A pedestrian-based forced vibration approach for modal identification

Jesus, Andre, Alani, Amir M. and Zivanovic, Stana (2019) A pedestrian-based forced vibration approach for modal identification. In: EGU General Assembly 2019; 07-12 Apr 2019, Vienna, Austria. (Unpublished)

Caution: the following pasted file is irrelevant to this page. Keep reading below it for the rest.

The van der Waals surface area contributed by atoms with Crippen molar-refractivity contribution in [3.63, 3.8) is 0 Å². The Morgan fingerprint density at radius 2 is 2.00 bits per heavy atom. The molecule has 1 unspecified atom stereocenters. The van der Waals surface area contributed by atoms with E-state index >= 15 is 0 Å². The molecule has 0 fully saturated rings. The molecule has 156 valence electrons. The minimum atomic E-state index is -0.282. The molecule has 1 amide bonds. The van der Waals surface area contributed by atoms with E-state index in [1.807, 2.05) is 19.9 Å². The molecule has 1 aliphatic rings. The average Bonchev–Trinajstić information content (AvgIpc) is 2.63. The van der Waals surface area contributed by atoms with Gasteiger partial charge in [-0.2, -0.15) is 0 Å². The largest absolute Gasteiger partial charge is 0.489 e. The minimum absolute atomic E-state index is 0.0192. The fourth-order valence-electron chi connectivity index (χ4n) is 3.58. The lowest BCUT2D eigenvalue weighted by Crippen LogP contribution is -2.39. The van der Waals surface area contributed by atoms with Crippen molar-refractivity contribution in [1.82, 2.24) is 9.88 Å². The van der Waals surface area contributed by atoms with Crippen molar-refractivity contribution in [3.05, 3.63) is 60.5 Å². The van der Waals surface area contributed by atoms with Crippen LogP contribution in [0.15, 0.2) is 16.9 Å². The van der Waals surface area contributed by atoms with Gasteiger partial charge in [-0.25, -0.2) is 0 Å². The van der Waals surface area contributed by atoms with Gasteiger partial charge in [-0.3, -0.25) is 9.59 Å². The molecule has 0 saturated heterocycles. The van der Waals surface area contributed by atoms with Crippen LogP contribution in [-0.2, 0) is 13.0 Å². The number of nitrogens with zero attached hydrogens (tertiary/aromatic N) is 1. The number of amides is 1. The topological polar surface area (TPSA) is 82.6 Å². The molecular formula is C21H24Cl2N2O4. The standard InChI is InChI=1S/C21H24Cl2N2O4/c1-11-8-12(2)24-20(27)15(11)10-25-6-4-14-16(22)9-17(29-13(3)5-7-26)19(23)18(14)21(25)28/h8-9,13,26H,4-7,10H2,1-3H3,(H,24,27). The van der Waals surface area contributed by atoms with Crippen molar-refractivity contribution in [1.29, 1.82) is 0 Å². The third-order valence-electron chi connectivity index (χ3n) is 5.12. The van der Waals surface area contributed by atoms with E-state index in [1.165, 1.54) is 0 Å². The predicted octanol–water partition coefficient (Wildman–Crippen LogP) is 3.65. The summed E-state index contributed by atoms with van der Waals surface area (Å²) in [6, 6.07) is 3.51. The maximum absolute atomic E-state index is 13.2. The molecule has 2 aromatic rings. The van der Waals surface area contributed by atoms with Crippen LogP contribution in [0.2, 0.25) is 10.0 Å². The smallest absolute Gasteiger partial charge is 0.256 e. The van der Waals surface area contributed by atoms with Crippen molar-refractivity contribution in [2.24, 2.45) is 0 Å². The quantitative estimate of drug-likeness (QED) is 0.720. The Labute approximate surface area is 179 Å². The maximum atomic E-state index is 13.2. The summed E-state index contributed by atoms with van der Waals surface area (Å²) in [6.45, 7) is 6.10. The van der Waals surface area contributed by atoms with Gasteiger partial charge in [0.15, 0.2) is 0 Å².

A wide number of applications in vibration analysis rely on estimation of modal properties, such as natural frequencies, mode shapes, damping ratios and modal masses 1. Identified modal parameters form an information baseline for model updating 2, sensor placement, damage detection 3 and structural performance evaluation 4. Thus, the relevance of modal testing keeps increasing, particularly for slender and wobbly structures such as long bridges. At the same time, modal identification often relies on expensive and difficult-to-operate technical equipment, such as shakers or impact hammers. Other drawbacks of these methods include high sensitivity to non-linearities, timeconsumption and susceptibility to human-structure interaction effects. As a consequence, this work investigates the applicability of a new spectral approach for modal identification in slender structures. The approach is fast, cost-effective and easy-to-perform. It questions if is it possible to identify modal properties, with a reliability comparable to standard modal tests, using only a human induced excitation. The identification process requires two main inputs: recordings of structural responses under passage of a given pedestrian at a timed pacing rate; and the pedestrian?s walk forces at the same pacing rate (which can be recorded with an instrumented treadmill). Validation of the methodology is illustrated with a 16.9 m long fiber reinforced polymer footbridge, instrumented with accelerometers, on which standard modal tests have been performed. One of the most significant aspects of the proposed approach is its probabilistic treatment of the identification process, which allows to learn the modal properties from data, while accounting for their estimation variability and measurement noise. Moreover, the human excitation is described with a power spectral density model, based on recorded pedestrian walk forces. In essence, a complex Gaussian log-likelihood function of the dynamic response power spectrum is established and then sampled with the Metropolis?Hastings 5 algorithm. Future developments aim to also account for identification bias. Results indicate that the pedestrian-based approach can identify natural frequencies and damping ratios with a reliability comparable to reference values, obtained with an impact hammer modal test. On the other hand, modal masses are biased relatively to reference values. However, it is noted that even on standard tests, modal masses pose a challenging identification problem. Consequently, the pedestrian-based approach developed in this work is believed to pave a new way for modal identification in structural dynamics. 1 J. Brownjohn, P. Reynolds, S.-K. Au, D. Hester, and M. Bocian, ?Experimental modal analysis of civil structures: state of the art,? presented at the SHMII ? 7th International Conference on Structural Health Monitoring of Intelligent Infrastructure, 2015. 2 A. Jesus, P. Brommer, R.Westgate, K. Koo, J. Brownjohn, and I. Laory, ?Bayesian structural identification of a long suspension bridge considering temperature and traffic load effects,? Structural Health Monitoring, pp. 1?14, Sep. 2018. 3 A. Jesus, P. Brommer, R.Westgate, K. Y. Koo, J. Brownjohn, and I. Laory, ?Modular Bayesian damage detection for complex civil infrastructure,? JCSHM, no. Current Advances in Structural Health Monitoring, Dec. 2018. 4 A. Jesus, P. Brommer, Y. Zhu, and I. Laory, ?Comprehensive Bayesian structural identification using temperature variation,? Engineering Structures, vol. 141, pp. 75?82, Jun. 2017.

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